How does a trade mark protect your business?
Most business owners I talk to have “get a trade mark” somewhere on their to-do list. They know that a trade mark promises to provide some level of legal protection for their business. But most people don’t know exactly what that legal protection is.
Getting a trade mark can be an expensive undertaking, so before you take the plunge it’s a good idea to know exactly what protection a trade mark gives you.
Registering your business name
When you start your business you’re required to register your business name with ASIC. The purpose of this registration process is to link your ABN with your business name and to allow your customers to find the details of your business if they need to. This registration does not give you ownership rights over the business name and while the national registration database may prevent other people from registering the same business name, it does not prevent other businesses from using your business name in another capacity, such as, as a product name, service name or tag line within their own business.
So registering your business name does not give you exclusive rights to use that name and does nothing to protect you from other businesses who might want to use your business name in another way.
That’s why we have a system for registering trade marks.
What is a trade mark?
Before we can look at how a trade mark can protect your business we first need to look at what a trade mark is. You cannot get trade mark protection for something that is not actually a trade mark.
A trade mark is defined in section 17 of the Trade Marks Act as “a sign used, or intended to be used, to distinguish goods or services dealt with or provided in the course of trade by a person from goods or services so dealt with by any other person”. This definition is very important and if your trade mark does not meet the requirements then you will not be able to get it registered. For a more detailed discussion on this topic take a look at my article: What is a Trade Mark?
You probably have a number of potential trade marks in your business: your business name, tag line, logo, product shape or colour, etc. If you want to protect every one of your trade marks then you’ll need to get each of them registered but most businesses make a decision to register the one or two trade marks that are most important to their business.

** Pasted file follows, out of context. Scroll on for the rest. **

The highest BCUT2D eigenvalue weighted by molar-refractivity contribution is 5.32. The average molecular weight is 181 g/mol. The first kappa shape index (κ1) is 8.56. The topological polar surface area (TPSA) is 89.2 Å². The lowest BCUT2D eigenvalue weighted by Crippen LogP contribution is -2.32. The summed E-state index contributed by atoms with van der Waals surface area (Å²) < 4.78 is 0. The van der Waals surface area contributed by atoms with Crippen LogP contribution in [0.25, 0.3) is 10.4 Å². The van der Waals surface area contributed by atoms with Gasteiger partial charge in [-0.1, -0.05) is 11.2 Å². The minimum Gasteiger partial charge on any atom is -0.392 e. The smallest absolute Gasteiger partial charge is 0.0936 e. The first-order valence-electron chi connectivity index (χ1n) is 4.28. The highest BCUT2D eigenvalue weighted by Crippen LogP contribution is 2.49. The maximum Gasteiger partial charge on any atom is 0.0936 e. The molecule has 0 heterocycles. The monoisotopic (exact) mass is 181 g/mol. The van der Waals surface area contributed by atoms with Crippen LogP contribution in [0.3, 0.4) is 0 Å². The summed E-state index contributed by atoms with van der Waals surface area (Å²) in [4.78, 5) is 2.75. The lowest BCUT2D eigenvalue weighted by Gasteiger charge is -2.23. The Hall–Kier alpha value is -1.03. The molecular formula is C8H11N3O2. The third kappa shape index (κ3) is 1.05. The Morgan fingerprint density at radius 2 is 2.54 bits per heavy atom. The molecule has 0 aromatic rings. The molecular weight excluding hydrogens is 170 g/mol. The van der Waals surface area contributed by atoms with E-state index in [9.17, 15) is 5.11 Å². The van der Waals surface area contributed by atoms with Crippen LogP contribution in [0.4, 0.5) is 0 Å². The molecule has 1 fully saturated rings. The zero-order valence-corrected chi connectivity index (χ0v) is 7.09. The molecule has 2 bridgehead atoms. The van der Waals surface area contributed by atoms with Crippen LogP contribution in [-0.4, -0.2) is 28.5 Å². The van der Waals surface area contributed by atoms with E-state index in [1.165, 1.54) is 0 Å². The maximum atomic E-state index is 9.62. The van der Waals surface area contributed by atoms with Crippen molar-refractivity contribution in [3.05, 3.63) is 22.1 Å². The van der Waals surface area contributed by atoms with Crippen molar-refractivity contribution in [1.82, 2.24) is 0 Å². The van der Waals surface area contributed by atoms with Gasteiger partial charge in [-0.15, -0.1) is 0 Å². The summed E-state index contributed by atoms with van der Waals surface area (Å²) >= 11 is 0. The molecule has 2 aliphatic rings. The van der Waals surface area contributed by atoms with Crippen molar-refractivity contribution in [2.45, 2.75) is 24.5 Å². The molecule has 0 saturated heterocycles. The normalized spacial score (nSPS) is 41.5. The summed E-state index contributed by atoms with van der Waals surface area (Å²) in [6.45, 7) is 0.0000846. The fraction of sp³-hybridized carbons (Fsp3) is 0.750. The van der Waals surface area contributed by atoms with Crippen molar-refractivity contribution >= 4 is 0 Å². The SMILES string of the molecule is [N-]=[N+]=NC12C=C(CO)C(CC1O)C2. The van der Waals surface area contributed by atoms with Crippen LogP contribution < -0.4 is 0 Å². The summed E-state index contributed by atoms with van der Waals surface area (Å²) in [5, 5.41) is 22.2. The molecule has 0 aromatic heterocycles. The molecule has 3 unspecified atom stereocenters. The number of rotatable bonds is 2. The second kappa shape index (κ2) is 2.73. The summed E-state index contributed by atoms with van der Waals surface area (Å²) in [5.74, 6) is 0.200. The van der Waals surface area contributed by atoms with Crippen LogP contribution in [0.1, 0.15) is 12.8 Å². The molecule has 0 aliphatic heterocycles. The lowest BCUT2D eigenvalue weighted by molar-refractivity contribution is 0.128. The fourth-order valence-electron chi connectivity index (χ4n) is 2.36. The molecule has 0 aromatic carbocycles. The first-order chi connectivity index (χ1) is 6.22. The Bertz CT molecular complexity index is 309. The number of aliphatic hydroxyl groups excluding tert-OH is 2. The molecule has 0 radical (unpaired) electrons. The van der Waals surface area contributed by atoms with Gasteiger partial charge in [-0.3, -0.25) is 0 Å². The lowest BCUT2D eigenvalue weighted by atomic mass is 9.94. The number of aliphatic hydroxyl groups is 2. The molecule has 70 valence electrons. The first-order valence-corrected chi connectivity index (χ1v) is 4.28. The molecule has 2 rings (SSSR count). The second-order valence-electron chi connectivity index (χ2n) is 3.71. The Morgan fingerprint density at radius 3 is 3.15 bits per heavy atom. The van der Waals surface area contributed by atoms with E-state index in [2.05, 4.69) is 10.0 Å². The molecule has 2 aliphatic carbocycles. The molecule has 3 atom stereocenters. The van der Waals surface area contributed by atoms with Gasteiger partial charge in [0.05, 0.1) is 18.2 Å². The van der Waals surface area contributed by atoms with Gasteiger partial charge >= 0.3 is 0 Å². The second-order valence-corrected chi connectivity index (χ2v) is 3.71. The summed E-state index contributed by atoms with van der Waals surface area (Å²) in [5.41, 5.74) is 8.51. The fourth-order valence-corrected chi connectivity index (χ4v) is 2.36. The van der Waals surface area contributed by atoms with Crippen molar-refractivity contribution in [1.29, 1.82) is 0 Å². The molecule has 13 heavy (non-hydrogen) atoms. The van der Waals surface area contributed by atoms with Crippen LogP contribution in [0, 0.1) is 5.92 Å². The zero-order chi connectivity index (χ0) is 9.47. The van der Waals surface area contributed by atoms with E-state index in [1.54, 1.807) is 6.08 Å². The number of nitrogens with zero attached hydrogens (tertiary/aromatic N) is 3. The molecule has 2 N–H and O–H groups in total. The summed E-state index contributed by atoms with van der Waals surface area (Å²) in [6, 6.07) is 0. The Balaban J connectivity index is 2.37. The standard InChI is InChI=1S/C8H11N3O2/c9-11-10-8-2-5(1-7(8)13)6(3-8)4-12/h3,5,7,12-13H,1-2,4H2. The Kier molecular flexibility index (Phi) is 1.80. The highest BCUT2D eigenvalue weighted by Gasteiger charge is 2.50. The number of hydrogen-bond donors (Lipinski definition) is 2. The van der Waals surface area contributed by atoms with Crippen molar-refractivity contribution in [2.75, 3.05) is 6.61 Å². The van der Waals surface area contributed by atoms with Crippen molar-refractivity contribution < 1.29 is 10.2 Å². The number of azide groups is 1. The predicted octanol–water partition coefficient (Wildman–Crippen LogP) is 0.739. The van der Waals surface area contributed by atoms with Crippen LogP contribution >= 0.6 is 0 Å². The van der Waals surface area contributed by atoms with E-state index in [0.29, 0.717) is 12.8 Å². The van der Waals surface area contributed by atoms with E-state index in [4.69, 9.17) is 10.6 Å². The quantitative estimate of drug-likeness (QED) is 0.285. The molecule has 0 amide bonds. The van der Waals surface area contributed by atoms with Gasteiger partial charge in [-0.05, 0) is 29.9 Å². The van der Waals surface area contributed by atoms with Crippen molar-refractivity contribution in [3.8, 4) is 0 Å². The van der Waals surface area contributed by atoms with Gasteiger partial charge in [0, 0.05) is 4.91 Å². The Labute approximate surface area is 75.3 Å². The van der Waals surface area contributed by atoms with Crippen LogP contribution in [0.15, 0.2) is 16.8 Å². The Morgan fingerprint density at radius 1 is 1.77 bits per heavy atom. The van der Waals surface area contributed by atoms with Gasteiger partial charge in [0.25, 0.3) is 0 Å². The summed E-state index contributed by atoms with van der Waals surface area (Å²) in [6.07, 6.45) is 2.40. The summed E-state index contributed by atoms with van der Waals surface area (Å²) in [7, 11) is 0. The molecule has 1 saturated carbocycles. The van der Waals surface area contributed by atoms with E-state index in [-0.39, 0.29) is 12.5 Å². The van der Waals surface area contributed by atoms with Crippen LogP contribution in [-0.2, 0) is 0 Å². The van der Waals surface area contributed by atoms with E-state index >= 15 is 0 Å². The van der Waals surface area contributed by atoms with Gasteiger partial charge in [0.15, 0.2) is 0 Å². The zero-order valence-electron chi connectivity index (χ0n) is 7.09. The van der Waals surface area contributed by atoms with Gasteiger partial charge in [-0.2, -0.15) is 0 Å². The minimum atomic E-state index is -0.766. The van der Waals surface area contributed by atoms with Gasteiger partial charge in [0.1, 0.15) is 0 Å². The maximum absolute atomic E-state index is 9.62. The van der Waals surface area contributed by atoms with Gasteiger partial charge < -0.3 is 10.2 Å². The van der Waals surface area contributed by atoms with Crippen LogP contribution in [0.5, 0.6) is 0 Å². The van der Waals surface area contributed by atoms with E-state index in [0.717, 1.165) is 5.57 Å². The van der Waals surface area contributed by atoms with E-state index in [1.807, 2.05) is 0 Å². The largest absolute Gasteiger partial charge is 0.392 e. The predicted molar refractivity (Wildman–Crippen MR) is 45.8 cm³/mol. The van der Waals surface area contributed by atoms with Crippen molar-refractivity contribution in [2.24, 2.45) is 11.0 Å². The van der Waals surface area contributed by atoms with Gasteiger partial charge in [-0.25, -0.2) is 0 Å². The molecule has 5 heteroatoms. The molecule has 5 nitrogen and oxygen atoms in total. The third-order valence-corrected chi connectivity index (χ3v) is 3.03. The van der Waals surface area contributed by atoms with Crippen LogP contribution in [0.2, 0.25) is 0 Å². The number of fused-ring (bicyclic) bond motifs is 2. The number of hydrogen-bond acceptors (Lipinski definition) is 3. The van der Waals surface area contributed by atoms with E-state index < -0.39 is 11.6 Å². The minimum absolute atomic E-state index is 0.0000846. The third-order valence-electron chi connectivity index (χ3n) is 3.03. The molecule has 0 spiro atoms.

What protection does a registered trade mark provide?
As the registered owner of a trade mark you have the exclusive right (with some limitations) to use your trade mark as part of your brand for the goods and/or services you have specified on your registration. This means that another business cannot use your trade mark as part of their brand if they’re selling goods or services that are similar to yours. In most cases this will mean that your direct competitors will be prevented from using your trade mark in relation to their businesses.
Note that the description of goods and services you provide at the application stage of your trade mark registration will limit the scope of the legal protection your trade mark can provide. Therefore, it is extremely important to get this part of your trade mark application correct.
By having your trade mark registered, new businesses who are starting up in your industry will also be able to check the register and see that YOU have the exclusive right to use that mark. This means that it is easier for new businesses to avoid situations where they might accidentally use the same trade mark as you.
Having a registered trade mark also gives you the exclusive right to authorise another person or business to use your trade mark in relation to the goods and/or services specified in your registration. This situation might arise if you’re starting a franchise type business or are engaging in joint ventures.
Having a registered trade mark also allows the owner of that trade mark to take action against people who have used their trade mark without authorisation. It is possible to take legal action against another business if you don’t have a registered trade mark but the case for infringement is much more straight forward and easier to prove if your trade mark has been registered. And when it comes to taking legal action, if a case is simpler and easier to prove then the cost of taking that action will be lower.
And finally, a registered trade mark is a form of personal property (like a car) that can be bought or sold. This means that a registered trade mark is an asset of your business that has a value. For many businesses their registered trade marks can be the most valuable assets of the business.
Trade mark registration provides you with legal rights in relation to your brand that you would not have otherwise. But keep in mind that those rights are limited by the details set out in your trade mark application so it’s important to get this step right if you want the best protection possible.